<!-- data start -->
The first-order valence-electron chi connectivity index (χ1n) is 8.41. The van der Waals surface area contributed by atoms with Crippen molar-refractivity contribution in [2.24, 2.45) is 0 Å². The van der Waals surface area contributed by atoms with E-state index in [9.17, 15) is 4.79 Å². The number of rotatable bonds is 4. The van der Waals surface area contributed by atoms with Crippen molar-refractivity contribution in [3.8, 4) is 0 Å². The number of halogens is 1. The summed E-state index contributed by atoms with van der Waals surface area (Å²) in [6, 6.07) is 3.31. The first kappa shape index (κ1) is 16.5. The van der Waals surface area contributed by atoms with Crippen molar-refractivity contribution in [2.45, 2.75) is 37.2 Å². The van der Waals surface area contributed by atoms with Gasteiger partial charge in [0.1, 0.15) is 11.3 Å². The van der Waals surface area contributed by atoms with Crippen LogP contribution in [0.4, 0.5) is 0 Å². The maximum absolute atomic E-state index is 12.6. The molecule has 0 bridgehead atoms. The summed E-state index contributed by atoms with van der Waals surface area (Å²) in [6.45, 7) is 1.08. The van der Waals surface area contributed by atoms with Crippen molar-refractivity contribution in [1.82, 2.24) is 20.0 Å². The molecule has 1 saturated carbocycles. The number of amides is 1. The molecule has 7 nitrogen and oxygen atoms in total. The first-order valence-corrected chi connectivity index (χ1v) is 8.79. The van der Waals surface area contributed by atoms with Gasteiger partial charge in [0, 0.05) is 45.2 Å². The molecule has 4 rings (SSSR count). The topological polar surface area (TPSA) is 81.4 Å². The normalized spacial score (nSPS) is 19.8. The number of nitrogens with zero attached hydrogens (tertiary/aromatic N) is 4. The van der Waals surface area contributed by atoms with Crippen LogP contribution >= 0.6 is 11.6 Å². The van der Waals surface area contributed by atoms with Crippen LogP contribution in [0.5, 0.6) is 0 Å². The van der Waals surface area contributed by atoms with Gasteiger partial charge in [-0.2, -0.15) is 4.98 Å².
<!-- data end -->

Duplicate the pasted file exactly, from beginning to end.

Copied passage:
The first-order valence-electron chi connectivity index (χ1n) is 8.41. The van der Waals surface area contributed by atoms with Crippen molar-refractivity contribution in [2.24, 2.45) is 0 Å². The van der Waals surface area contributed by atoms with E-state index in [9.17, 15) is 4.79 Å². The number of rotatable bonds is 4. The van der Waals surface area contributed by atoms with Crippen molar-refractivity contribution in [3.8, 4) is 0 Å². The number of halogens is 1. The summed E-state index contributed by atoms with van der Waals surface area (Å²) in [6, 6.07) is 3.31. The first kappa shape index (κ1) is 16.5. The van der Waals surface area contributed by atoms with Crippen molar-refractivity contribution in [2.45, 2.75) is 37.2 Å². The van der Waals surface area contributed by atoms with Gasteiger partial charge in [0.1, 0.15) is 11.3 Å². The van der Waals surface area contributed by atoms with Crippen LogP contribution in [0.4, 0.5) is 0 Å². The maximum absolute atomic E-state index is 12.6. The molecule has 0 bridgehead atoms. The summed E-state index contributed by atoms with van der Waals surface area (Å²) in [6.45, 7) is 1.08. The van der Waals surface area contributed by atoms with Crippen molar-refractivity contribution in [1.82, 2.24) is 20.0 Å². The molecule has 1 saturated carbocycles. The number of amides is 1. The molecule has 7 nitrogen and oxygen atoms in total. The first-order valence-corrected chi connectivity index (χ1v) is 8.79. The van der Waals surface area contributed by atoms with Gasteiger partial charge in [0, 0.05) is 45.2 Å². The molecule has 4 rings (SSSR count). The topological polar surface area (TPSA) is 81.4 Å². The normalized spacial score (nSPS) is 19.8. The number of nitrogens with zero attached hydrogens (tertiary/aromatic N) is 4. The van der Waals surface area contributed by atoms with Crippen LogP contribution >= 0.6 is 11.6 Å². The van der Waals surface area contributed by atoms with Crippen LogP contribution in [0.5, 0.6) is 0 Å². The van der Waals surface area contributed by atoms with Gasteiger partial charge in [-0.2, -0.15) is 4.98 Å².